Michael Howard has a nasty temper and I hope he wasn't too beastly yesterday when you had to report to him on the theft of the Prince of Wales's knick-knacks. But then if the heir to the throne can't take a skiing holiday without the attentions of the men with bags marked 'swag', how secure can the rest of us feel when we cancel the milk and papers, secure the triple locks and take off for our fortnight in Ilfracombe?

Did you tell the Home Secretary about your master plan, reported at the weekend, to crack the mystery by launching a TV appeal on the lines of Crimewatch? It is sure to attract a large audience: not many of us will be able to resist ogling the Prince's save-the-badger T-shirts, Goon Show memorabilia and, with luck, one of those silver-plated devices for removing hair from the royal nostrils.

But on reflection, is it really such a good idea? The real Crimewatch seems not to handle so many straight robberies as it did, being more concerned nowadays to terrify us with graphic portrayals of abduction, rape and random violence.

In the old days there was a segment called 'Aladdin's Cave', in which an expert from the Antiques Roadshow would be let into a room crammed with stolen property. It made marvellously kitsch TV but it was rather pointless as it was about collars that had already been felt. Tackling the problem from the other end, we would sometimes be shown pictures of a consignment of Mickey Mouse watches 'of a type not usually sold in the shops' and told to let you know if we were offered any such thing in the pub.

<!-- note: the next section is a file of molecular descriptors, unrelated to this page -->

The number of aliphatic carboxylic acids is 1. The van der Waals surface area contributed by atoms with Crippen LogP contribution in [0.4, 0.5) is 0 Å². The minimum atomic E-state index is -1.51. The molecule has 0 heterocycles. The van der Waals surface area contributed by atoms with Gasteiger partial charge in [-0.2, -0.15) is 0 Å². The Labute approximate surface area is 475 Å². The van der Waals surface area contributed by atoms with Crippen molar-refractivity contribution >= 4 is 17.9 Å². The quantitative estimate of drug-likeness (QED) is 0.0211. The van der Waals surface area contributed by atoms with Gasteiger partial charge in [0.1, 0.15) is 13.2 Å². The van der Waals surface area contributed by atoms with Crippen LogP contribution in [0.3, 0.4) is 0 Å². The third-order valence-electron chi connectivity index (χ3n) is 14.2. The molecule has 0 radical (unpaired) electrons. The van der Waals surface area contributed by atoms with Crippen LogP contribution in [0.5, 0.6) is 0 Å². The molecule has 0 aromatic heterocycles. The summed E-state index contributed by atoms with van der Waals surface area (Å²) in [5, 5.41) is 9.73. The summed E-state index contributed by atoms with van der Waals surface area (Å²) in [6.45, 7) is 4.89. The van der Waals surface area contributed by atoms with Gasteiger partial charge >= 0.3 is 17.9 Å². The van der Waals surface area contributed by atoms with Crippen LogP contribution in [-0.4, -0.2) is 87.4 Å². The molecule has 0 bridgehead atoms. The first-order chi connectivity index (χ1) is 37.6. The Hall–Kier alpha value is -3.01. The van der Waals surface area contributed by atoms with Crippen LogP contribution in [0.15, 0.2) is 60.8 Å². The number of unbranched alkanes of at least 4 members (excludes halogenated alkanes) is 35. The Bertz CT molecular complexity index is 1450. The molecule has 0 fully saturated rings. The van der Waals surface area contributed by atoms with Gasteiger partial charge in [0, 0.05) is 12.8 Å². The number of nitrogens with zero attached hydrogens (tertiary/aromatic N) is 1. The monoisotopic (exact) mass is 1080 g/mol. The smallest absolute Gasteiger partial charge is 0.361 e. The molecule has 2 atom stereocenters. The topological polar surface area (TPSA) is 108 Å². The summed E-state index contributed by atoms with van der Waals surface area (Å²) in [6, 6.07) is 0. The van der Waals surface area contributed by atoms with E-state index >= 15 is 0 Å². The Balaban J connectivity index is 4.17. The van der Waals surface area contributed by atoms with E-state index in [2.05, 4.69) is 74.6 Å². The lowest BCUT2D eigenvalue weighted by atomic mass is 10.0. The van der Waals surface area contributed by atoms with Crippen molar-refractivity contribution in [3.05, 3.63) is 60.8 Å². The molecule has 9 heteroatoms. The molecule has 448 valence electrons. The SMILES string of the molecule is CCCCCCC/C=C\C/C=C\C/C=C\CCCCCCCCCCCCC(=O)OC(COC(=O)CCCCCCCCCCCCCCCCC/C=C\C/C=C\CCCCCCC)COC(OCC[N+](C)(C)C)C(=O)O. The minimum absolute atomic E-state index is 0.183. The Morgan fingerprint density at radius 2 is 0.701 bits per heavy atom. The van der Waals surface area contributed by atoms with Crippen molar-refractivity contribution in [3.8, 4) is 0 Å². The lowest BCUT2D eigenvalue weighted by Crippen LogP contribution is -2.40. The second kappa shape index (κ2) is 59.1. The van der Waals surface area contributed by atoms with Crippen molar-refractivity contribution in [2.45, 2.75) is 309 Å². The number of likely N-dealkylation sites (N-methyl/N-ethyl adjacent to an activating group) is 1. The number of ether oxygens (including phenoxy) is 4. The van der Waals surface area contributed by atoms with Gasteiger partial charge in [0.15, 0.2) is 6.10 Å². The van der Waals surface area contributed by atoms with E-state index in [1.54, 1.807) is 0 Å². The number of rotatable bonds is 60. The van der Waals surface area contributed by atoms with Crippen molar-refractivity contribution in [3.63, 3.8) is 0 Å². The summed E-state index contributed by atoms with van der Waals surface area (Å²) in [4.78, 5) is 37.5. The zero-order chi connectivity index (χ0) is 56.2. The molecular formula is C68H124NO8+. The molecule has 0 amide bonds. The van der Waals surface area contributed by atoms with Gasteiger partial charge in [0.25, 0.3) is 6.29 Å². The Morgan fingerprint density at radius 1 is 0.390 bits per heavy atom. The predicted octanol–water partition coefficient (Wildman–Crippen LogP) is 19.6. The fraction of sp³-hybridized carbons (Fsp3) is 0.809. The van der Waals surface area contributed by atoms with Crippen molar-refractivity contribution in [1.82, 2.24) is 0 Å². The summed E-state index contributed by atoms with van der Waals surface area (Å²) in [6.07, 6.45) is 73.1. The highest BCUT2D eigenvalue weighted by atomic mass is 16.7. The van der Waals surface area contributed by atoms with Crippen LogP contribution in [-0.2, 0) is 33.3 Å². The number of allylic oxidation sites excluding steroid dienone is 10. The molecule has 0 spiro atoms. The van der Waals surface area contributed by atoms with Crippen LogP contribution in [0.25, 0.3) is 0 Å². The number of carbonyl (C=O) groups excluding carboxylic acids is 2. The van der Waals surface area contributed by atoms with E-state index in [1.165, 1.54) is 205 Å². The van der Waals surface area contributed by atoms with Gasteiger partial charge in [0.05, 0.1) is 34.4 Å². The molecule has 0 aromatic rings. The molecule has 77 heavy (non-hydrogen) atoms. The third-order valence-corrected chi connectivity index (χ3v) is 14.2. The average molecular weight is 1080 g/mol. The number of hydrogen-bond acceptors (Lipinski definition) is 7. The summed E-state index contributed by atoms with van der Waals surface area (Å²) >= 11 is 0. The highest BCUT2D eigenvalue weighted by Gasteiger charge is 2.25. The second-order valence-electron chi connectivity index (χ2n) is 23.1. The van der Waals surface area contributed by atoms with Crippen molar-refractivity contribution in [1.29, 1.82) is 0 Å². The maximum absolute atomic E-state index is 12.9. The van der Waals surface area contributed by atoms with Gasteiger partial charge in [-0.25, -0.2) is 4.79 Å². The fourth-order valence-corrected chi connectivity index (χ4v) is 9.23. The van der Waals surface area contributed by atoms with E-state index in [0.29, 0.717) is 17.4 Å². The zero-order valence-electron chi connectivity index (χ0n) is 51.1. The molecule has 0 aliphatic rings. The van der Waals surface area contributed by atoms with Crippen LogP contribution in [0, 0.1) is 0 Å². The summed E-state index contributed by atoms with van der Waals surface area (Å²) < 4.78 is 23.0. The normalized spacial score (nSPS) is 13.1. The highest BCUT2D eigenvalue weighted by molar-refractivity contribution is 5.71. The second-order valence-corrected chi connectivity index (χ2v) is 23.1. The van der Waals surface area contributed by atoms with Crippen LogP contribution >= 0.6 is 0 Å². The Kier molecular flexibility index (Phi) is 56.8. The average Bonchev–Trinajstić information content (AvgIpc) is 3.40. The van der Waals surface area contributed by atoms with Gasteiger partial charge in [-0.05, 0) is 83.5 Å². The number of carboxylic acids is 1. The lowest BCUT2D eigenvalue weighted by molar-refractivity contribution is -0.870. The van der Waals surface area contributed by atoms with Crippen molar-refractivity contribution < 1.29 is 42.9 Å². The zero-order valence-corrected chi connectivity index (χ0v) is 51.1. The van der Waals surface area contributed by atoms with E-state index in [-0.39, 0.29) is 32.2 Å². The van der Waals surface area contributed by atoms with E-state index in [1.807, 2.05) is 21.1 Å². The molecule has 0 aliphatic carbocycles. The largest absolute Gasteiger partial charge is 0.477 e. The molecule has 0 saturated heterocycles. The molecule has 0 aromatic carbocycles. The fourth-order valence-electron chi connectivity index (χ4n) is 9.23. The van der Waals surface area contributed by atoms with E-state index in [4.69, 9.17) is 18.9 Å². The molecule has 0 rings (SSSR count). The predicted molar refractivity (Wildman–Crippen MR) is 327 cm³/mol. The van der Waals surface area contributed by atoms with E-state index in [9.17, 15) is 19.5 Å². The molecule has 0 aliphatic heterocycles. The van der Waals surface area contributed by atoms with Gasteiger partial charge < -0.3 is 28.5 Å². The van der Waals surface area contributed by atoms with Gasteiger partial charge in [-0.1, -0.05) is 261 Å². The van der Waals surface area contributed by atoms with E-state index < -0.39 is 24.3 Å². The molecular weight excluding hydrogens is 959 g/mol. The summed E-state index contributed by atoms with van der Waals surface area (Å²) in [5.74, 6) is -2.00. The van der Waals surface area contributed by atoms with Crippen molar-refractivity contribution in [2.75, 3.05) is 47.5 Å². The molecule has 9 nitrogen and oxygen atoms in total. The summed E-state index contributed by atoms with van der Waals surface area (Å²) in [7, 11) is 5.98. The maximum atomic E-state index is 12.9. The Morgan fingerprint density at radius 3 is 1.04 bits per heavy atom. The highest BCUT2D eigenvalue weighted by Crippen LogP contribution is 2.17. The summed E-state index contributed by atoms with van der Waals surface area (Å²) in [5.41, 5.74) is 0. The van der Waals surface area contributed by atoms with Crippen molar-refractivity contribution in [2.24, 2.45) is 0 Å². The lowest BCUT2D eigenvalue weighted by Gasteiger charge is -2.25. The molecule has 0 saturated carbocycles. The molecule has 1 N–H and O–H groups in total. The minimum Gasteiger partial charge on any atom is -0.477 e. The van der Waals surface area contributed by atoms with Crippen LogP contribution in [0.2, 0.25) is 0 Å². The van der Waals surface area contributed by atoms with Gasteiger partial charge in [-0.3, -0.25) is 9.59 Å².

I do not recall many of those cases being solved. I've visited a number of pubs over the years and never been offered anything except a pint of Guinness and a punch up the nose. There's always a first time and I suppose it's possible that someone may sidle up and invite offers on a polo stick stamped 'Dieu et Mon Droit'; but if you want to get back into Mr Howard's good books quickly I suggest you explore other avenues as well.

Nor are you going be able to avoid the charge of elitism. If Prince Charles can get his vanished trinkets on to the screen, why not the rest of us? Just after Christmas I was walking in East London and saw a moving, hand-written notice on a lamppost, starting: 'To the rat who broke into our car and stole all the presents.' There followed a list of the missing stuff and the envoi: 'You have ruined our Christmas. May you rot in Hell.'

I don't suppose this anguished soul had any chance of getting his or her gear shown in millions of homes, although come to think of it their method of communication may be equally effective. Now that the Prince has returned, I shall be examining the lampposts around St James's Palace with particular care.

Keep 'em peeled.